Prime Minister Justin Trudeau had a conversation with U.S. President Donald Trump "on the margins" of the NATO summit in Brussels Wednesday.

During the unofficial bilateral meeting, the pair discussed trade, including NAFTA, the Prime Minister's Office said without elaborating further. Trudeau and Trump also discussed the new Mexican President Andres Manuel Lopez Obrador.

An official described the closed-door conversation as “positive,” The Canadian Press reported.

The NATO summit is the first time Trudeau and Trump have been face-to-face since Canada levelled retaliatory tariffs on U.S. goods, over its steel and aluminum tariffs on Canada.

It was also their first in-person meeting since the G7 which ended in acrimony and was followed by Trump and members of his administration levelling personal attacks at Trudeau, including Trump calling the prime minister "very dishonest and weak" in a tweet. Trump’s blunt criticism came after Trudeau said Canada won’t be “pushed around” by the U.S. on trade.

Despite the recent flare-ups, the two leaders avoided a public confrontation Wednesday. During a photo-op, Trudeau stood to the side as Trump chatted with other leaders, including Britain's Theresa May and NATO Secretary General Jens Stoltenberg.

Instead, Trump directed his ire at German Chancellor Angela Merkel, accusing her country of being “totally controlled” and “captive to Russia” because Germany has a pipeline deal with its easterly neighbour.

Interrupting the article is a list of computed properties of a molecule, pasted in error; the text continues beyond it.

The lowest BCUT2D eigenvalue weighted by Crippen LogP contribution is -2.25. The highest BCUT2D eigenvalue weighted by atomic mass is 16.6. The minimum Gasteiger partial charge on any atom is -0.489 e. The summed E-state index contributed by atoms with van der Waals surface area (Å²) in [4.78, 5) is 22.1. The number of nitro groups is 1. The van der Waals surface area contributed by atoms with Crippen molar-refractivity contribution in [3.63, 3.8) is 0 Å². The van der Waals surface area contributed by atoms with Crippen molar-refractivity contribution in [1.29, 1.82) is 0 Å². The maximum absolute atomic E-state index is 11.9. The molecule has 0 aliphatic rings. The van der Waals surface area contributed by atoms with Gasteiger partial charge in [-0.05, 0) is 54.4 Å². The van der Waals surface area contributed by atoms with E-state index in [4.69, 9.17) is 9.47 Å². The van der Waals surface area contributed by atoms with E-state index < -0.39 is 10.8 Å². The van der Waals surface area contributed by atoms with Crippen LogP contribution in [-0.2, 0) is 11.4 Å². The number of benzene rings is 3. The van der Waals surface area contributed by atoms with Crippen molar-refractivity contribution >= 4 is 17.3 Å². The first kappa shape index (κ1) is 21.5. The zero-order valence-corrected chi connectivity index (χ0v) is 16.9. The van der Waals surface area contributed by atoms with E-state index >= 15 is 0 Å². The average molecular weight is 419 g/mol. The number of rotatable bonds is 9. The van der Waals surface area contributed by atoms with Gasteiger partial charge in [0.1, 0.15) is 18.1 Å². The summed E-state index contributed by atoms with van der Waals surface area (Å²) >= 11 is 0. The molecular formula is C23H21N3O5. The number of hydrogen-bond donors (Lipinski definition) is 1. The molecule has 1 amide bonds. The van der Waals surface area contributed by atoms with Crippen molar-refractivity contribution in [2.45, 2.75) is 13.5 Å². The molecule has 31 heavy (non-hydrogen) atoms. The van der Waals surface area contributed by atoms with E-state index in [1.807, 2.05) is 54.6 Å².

Merkel responded by insisting that Germany makes its own policies and decisions.

Trump levelled a more general broadside at NATO allies, accusing them once again of not meeting defence spending commitments. Trump suggested ally countries spend four per cent of their GDP on defence, which is double the existing NATO goal of two per cent by 2024.

The U.S. itself does not meet the four per cent mark. According to the Pentagon, the U.S. spends 3.3 per cent of its GDP on defence. 

The Trudeau government has vowed to increase defence spending by 70 per cent over the next 10 years. Even after that investment, Canada would still fall short of the goal and only reach 1.4 per cent by the deadline.

Ahead of the NATO meeting, Trump sent a letter to Ottawa expressing “growing frustration” about the shortfall.

Trudeau downplayed the importance of the defence spending goal on Tuesday, calling it a “limited tool” to gauge a country’s NATO commitment.

By calling out NATO allies on underspending, Trump is doubling down on the same approach that got him elected, said Larry Haas, a senior fellow with the American Foreign Policy Council.

“This is really a reflection once again of his kind of America-first, nativist, isolationist perspective on the world. And at its heart, it goes to Donald Trump’s view that when someone else wins, America loses. And when America wins, someone else loses,” Haas told CTV News Channel on Wednesday.

“His world view is very zero sum.”

While NATO spending appears to be Trump’s latest frustration, former Trump presidential campaign advisor Sam Nunberg said NATO spending was on the president’s radar long before the 2016 election.

“I can tell you having worked with him from 2011 to mid-2015, NATO was a major subject of his,” Nunberg told CTV News Channel.

The summit ends Thursday after a final day of meetings.

With files from The Canadian Press and The Associated Press